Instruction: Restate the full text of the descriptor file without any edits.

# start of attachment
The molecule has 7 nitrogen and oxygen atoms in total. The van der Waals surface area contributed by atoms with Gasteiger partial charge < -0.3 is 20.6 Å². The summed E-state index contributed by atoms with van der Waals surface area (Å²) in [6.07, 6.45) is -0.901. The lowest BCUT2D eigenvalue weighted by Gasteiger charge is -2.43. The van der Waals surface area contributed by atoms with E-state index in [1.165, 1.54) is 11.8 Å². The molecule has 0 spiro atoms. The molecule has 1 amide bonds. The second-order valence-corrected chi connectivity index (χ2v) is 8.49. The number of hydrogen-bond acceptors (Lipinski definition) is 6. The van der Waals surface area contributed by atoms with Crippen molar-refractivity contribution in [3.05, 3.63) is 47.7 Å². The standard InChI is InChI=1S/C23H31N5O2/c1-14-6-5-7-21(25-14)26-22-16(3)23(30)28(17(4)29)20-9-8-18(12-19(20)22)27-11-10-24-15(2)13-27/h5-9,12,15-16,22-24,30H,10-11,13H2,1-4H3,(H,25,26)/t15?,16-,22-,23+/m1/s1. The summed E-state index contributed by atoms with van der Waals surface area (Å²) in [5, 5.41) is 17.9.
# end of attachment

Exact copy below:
The molecule has 7 nitrogen and oxygen atoms in total. The van der Waals surface area contributed by atoms with Gasteiger partial charge < -0.3 is 20.6 Å². The summed E-state index contributed by atoms with van der Waals surface area (Å²) in [6.07, 6.45) is -0.901. The lowest BCUT2D eigenvalue weighted by Gasteiger charge is -2.43. The van der Waals surface area contributed by atoms with E-state index in [1.165, 1.54) is 11.8 Å². The molecule has 0 spiro atoms. The molecule has 1 amide bonds. The second-order valence-corrected chi connectivity index (χ2v) is 8.49. The number of hydrogen-bond acceptors (Lipinski definition) is 6. The van der Waals surface area contributed by atoms with Crippen molar-refractivity contribution in [3.05, 3.63) is 47.7 Å². The standard InChI is InChI=1S/C23H31N5O2/c1-14-6-5-7-21(25-14)26-22-16(3)23(30)28(17(4)29)20-9-8-18(12-19(20)22)27-11-10-24-15(2)13-27/h5-9,12,15-16,22-24,30H,10-11,13H2,1-4H3,(H,25,26)/t15?,16-,22-,23+/m1/s1. The summed E-state index contributed by atoms with van der Waals surface area (Å²) in [5, 5.41) is 17.9.